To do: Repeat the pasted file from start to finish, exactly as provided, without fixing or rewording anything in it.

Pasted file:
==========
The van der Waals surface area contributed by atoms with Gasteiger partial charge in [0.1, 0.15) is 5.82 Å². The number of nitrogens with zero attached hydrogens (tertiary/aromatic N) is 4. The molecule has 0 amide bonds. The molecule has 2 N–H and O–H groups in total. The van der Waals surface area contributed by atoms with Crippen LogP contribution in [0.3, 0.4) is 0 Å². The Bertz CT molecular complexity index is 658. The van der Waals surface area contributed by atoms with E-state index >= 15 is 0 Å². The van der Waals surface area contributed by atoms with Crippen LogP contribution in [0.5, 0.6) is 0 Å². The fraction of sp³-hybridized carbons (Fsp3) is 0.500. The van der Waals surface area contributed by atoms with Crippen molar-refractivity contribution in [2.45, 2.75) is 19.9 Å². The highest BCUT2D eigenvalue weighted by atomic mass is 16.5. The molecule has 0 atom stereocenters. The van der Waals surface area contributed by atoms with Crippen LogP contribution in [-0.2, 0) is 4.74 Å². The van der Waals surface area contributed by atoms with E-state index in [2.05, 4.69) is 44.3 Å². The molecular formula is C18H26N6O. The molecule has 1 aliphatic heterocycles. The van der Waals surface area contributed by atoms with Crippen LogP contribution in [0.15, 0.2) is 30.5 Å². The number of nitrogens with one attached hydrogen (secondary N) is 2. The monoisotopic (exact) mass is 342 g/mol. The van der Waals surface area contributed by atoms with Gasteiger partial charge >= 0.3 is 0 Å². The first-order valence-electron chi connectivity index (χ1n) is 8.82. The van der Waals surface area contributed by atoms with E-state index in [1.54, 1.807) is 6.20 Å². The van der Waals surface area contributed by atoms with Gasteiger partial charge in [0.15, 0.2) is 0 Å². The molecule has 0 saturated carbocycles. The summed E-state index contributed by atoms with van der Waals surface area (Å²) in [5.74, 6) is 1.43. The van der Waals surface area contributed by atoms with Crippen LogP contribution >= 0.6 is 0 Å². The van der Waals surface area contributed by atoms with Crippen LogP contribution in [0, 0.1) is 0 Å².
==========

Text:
The van der Waals surface area contributed by atoms with Gasteiger partial charge in [0.1, 0.15) is 5.82 Å². The number of nitrogens with zero attached hydrogens (tertiary/aromatic N) is 4. The molecule has 0 amide bonds. The molecule has 2 N–H and O–H groups in total. The van der Waals surface area contributed by atoms with Crippen LogP contribution in [0.3, 0.4) is 0 Å². The Bertz CT molecular complexity index is 658. The van der Waals surface area contributed by atoms with E-state index >= 15 is 0 Å². The van der Waals surface area contributed by atoms with Crippen LogP contribution in [0.5, 0.6) is 0 Å². The fraction of sp³-hybridized carbons (Fsp3) is 0.500. The van der Waals surface area contributed by atoms with Crippen molar-refractivity contribution in [2.45, 2.75) is 19.9 Å². The highest BCUT2D eigenvalue weighted by atomic mass is 16.5. The molecule has 0 atom stereocenters. The van der Waals surface area contributed by atoms with Crippen LogP contribution in [-0.2, 0) is 4.74 Å². The van der Waals surface area contributed by atoms with E-state index in [2.05, 4.69) is 44.3 Å². The molecular formula is C18H26N6O. The molecule has 1 aliphatic heterocycles. The van der Waals surface area contributed by atoms with Crippen LogP contribution in [0.15, 0.2) is 30.5 Å². The number of nitrogens with one attached hydrogen (secondary N) is 2. The monoisotopic (exact) mass is 342 g/mol. The van der Waals surface area contributed by atoms with Gasteiger partial charge >= 0.3 is 0 Å². The first-order valence-electron chi connectivity index (χ1n) is 8.82. The van der Waals surface area contributed by atoms with E-state index in [1.54, 1.807) is 6.20 Å². The van der Waals surface area contributed by atoms with Gasteiger partial charge in [0.15, 0.2) is 0 Å². The molecule has 0 saturated carbocycles. The summed E-state index contributed by atoms with van der Waals surface area (Å²) in [5.74, 6) is 1.43. The van der Waals surface area contributed by atoms with Crippen LogP contribution >= 0.6 is 0 Å². The van der Waals surface area contributed by atoms with Crippen LogP contribution in [0, 0.1) is 0 Å².